Transportation & Logistics Analysis

Turbulent conditions for 2022 ocean freight contract negotiations

October 08 2021

The shipping companies look likely to change the rules as the new annual freight contract negotiating season gets under way in the container shipping sector.

The contract negotiating season generally gets under way in early autumn in the container shipping sector and comes to a final end in June the following year. Normally, the shipping companies offer a discount to the "early birds", which is to say the shippers who are first to start renegotiating their annual freight contracts. In exchange for accepting reduced unit returns, shippers get visibility over their transport costs for the year to come.

This practice was still very much the rule at the end of 2020 during the previous contract negotiation season. Among shippers who renegotiated their contracts early, some accepted a 20% increase in rates by comparison with 2019. The market showed subsequently that they made the right choice. Those who preferred to wait and drag out the negotiations into the first half of 2021 saw the original 20% increase turn into one of 50% and then, at the end of the season, one of more than 80%!

Conditions for the 2021-2022 negotiating round

This year, however, the "early birds" are unlikely to be rewarded as they were last year for several reasons:

  1. The balance of power in favour of the shipping companies looks like being a long-term phenomenon.
  2. The big "direct" shippers are unlikely to be able to use forwarders as a fall-back solution.
  3. The shipping companies are going to press for longer contracts incorporating a wider range of services.
  4. Alternative transport modes have reached their capacity limits.
  5. Container shortages are becoming a structural problem which is fuelling market tension.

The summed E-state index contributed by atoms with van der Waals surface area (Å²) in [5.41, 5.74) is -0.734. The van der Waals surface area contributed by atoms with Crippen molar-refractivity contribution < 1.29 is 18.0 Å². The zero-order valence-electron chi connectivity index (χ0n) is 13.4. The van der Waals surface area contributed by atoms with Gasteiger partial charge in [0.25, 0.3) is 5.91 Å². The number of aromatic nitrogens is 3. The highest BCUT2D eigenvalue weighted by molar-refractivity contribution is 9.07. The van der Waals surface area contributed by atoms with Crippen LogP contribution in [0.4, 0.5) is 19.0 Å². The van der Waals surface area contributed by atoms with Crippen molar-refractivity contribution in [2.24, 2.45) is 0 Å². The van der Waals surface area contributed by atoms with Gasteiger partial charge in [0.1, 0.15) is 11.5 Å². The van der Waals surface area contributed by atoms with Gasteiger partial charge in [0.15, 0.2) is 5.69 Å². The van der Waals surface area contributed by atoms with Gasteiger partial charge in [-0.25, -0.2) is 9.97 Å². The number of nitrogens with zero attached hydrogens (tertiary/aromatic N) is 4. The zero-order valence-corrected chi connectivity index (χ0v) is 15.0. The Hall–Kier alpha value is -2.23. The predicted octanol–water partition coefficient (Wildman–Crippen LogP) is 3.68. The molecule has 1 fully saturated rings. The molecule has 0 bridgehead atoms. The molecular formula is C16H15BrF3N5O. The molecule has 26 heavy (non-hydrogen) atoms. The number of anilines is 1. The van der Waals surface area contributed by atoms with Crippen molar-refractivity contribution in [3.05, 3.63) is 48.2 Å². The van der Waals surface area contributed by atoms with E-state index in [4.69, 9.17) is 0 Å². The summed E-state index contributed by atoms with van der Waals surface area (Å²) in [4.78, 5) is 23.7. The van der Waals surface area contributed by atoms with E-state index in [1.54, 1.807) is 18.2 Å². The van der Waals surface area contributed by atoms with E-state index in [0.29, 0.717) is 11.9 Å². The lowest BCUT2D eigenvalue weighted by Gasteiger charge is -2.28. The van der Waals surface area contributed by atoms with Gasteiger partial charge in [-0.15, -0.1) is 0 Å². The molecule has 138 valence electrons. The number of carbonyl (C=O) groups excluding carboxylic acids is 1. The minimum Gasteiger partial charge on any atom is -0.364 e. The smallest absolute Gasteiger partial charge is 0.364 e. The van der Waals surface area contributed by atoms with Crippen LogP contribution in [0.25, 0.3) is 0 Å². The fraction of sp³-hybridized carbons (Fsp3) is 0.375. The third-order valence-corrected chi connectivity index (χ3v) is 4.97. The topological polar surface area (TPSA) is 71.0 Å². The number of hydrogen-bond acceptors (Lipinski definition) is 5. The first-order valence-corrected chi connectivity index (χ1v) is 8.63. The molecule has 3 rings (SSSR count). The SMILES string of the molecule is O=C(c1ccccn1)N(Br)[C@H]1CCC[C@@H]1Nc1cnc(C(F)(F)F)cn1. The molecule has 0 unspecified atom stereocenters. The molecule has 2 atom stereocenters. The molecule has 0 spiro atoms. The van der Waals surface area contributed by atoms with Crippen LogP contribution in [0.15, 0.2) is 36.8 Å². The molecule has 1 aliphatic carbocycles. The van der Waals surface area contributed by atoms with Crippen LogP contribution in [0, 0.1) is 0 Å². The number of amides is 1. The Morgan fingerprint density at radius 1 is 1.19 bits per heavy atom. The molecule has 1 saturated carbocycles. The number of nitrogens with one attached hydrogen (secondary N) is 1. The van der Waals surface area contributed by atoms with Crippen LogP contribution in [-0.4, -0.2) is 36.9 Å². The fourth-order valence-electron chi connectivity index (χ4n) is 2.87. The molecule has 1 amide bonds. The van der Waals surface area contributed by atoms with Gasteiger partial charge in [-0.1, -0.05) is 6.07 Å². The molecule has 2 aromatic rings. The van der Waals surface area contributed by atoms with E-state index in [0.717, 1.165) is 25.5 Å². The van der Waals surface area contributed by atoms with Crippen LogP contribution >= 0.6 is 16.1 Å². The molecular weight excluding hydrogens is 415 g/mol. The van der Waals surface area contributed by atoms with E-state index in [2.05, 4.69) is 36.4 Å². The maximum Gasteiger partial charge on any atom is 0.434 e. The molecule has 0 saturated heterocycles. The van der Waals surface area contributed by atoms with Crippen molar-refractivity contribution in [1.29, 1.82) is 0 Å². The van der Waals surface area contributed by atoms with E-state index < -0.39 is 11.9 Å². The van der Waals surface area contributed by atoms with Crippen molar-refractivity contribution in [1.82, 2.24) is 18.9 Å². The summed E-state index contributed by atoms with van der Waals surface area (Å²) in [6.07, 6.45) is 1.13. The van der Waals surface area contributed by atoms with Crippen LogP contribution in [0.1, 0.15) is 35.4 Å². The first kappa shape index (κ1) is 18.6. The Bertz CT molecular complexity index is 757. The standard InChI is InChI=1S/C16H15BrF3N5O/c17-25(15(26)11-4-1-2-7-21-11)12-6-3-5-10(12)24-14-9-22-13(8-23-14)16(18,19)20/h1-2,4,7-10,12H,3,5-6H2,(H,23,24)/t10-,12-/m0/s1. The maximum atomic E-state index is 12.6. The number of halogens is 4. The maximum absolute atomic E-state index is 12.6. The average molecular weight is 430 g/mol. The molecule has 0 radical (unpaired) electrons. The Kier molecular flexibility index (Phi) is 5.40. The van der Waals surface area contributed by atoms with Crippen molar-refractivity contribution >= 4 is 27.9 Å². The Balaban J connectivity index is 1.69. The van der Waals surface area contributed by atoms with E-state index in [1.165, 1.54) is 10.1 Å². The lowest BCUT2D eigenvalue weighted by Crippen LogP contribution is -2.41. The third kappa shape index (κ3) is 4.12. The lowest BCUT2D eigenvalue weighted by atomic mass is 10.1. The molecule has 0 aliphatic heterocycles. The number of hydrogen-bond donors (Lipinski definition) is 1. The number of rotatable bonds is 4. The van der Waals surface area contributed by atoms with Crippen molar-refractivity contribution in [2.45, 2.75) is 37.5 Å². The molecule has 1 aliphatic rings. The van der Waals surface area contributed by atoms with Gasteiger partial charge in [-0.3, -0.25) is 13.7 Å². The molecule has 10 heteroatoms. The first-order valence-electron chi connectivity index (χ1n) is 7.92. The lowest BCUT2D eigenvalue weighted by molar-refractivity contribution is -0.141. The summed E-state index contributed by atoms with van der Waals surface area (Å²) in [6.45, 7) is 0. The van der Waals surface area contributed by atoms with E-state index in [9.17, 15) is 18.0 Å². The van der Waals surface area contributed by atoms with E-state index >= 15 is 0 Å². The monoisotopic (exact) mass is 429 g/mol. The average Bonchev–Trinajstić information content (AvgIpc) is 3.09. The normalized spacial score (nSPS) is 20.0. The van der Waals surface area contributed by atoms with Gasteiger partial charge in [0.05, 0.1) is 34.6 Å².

Conditions are clearly not favourable, therefore, to shippers. There have been developments which could lead to a limited reduction in market tension and these should not be forgotten:

  1. China, Vietnam and South East Asian countries generally are currently experiencing production problems which could turn out to be long term.
  2. Transport and logistic costs are increasingly starting to overtake the value of goods being transported or have at least reached a level which makes it difficult for shippers to make a profit on them.
  3. Bigger new ships are set to be introduced by the three leading shipping alliances to replace smaller existing vessels.
  4. Inflation in Western countries and the relocation of production from one continent to another could reduce overheated demand for Asian products.

To find out more, read our detailed analysis. Summary:

  • Position of the freight forwarders
  • Alternatives to maritime transport
  • Assessment of the tension on the market
  • Position of the regulatory bodies


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Expert in Ocean shipping for 25 years, Jerome puts all his knowledge of the industry to contribution for Upply. Ship captain at heart, he has written the English-French Lexicon of Containerized Shipping (Paris: CELSE, 2001).
See all its articles